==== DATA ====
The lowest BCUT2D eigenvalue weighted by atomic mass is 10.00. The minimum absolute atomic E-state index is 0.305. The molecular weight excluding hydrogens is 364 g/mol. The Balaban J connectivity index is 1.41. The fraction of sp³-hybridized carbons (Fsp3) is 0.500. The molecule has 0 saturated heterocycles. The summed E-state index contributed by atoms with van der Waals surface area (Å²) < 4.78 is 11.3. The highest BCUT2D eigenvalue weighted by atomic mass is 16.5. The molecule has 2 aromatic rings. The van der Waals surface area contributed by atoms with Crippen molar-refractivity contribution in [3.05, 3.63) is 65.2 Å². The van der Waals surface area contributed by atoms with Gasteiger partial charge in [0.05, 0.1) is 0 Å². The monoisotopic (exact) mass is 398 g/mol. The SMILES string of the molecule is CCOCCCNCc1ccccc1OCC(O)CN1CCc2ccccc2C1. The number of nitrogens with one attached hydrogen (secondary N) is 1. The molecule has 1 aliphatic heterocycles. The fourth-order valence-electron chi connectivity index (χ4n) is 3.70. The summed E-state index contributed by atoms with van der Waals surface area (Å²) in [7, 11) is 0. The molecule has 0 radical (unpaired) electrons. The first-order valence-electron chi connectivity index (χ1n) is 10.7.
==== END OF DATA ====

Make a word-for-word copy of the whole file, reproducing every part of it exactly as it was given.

The lowest BCUT2D eigenvalue weighted by atomic mass is 10.00. The minimum absolute atomic E-state index is 0.305. The molecular weight excluding hydrogens is 364 g/mol. The Balaban J connectivity index is 1.41. The fraction of sp³-hybridized carbons (Fsp3) is 0.500. The molecule has 0 saturated heterocycles. The summed E-state index contributed by atoms with van der Waals surface area (Å²) < 4.78 is 11.3. The highest BCUT2D eigenvalue weighted by atomic mass is 16.5. The molecule has 2 aromatic rings. The van der Waals surface area contributed by atoms with Crippen molar-refractivity contribution in [3.05, 3.63) is 65.2 Å². The van der Waals surface area contributed by atoms with Gasteiger partial charge in [0.05, 0.1) is 0 Å². The monoisotopic (exact) mass is 398 g/mol. The SMILES string of the molecule is CCOCCCNCc1ccccc1OCC(O)CN1CCc2ccccc2C1. The number of nitrogens with one attached hydrogen (secondary N) is 1. The molecule has 1 aliphatic heterocycles. The fourth-order valence-electron chi connectivity index (χ4n) is 3.70. The summed E-state index contributed by atoms with van der Waals surface area (Å²) in [7, 11) is 0. The molecule has 0 radical (unpaired) electrons. The first-order valence-electron chi connectivity index (χ1n) is 10.7.